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Faculty News

Congenital Heart Disease Researcher Lianjie Miao Joins College's Pharmacology Faculty

Sept. 5 — The University of Houston College of Pharmacy recently welcomed Lianjie Miao, Ph.D., as a research assistant professor in the Department of Pharmacological and Pharmaceutical Sciences.

Lianjie Miao

Miao earned his Ph.D. degree from Nanchang University in China and studied at Albany Medical College in Albany, N.Y., as a visiting student, where he also completed a postdoctoral fellowship. During his Albany fellowship, Miao was awarded a postdoctoral fellowship from the American Heart Association for his research project, "Mechanisms of CDC42 mediated trabecular initiation and cardiomyocyte proliferation." Prior to his UHCOP faculty appointment, Miao served as a postdoctoral fellow at the college since 2020.

Miao’s research is focused on investigating the molecular and cellular mechanisms of cardiac morphogenesis and congenital heart diseases. He is currently studying the function and formation of the Tunneling Nanotube-Like microstructure (TNTL) between cardiomyocytes and endocardial cells in the heart during early cardiac morphogenesis, which is crucial for signal transduction and cardiac trabeculation. He is also investigating the heterogeneity of the pro-epicardium and the origin of pacemaker progenitor cells by single-cell sequencing and cell lineage tracing.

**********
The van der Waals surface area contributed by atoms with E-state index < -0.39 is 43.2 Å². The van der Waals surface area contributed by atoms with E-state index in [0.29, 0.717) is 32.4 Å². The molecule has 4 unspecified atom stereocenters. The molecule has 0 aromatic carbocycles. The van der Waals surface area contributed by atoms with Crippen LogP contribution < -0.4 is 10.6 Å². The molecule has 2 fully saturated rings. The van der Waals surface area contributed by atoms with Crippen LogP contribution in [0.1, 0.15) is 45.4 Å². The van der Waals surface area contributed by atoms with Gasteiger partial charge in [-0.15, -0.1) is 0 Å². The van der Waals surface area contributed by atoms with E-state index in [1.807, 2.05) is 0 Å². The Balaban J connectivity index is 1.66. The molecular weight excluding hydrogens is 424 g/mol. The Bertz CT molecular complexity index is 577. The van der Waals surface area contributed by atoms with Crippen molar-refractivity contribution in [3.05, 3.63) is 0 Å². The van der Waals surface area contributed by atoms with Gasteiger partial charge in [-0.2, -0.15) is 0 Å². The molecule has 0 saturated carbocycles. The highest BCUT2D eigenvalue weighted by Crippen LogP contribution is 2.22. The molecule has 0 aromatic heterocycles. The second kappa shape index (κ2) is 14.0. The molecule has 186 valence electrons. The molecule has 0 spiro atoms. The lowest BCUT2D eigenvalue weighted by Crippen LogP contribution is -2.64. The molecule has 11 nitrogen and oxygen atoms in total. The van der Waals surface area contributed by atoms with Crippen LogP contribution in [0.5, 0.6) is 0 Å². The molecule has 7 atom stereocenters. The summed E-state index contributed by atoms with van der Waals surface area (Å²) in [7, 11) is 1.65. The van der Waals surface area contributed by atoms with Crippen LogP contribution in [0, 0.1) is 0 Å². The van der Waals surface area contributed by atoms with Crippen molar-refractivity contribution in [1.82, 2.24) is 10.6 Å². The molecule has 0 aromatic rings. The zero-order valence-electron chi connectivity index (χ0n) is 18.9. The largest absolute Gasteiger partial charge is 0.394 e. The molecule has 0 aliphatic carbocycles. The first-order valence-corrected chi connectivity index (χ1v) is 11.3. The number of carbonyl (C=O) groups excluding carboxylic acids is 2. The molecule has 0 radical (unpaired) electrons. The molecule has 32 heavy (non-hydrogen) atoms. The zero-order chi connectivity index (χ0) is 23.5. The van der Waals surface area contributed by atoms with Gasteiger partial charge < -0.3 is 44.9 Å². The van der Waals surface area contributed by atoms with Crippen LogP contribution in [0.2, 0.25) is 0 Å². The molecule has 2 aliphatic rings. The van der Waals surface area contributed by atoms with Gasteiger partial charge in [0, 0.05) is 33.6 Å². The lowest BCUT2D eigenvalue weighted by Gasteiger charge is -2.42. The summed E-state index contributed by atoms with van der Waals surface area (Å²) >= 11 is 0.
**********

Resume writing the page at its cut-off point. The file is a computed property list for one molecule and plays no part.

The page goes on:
He has published research articles in such journals as Proceedings of the National Academic of Sciences, Development, Scientific Reports, and the Journal of Cellular and Molecular Medicine. Miao also has two manuscripts in revision. He won the poster presentation award at the 2023 Weinstein Cardiovascular Development and Regeneration Conference as well as the 2022 and 2023 PPS Research Symposium Postdoctoral Oral Presentation Award.

Miao has served as a reviewer for such journals as Biomedicine and Pharmacotherapy, Cell Proliferation, and the Journal of Cellular and Molecular Medicine, to name a few. Miao is a member of the American Heart Association and Society for Developmental Biology.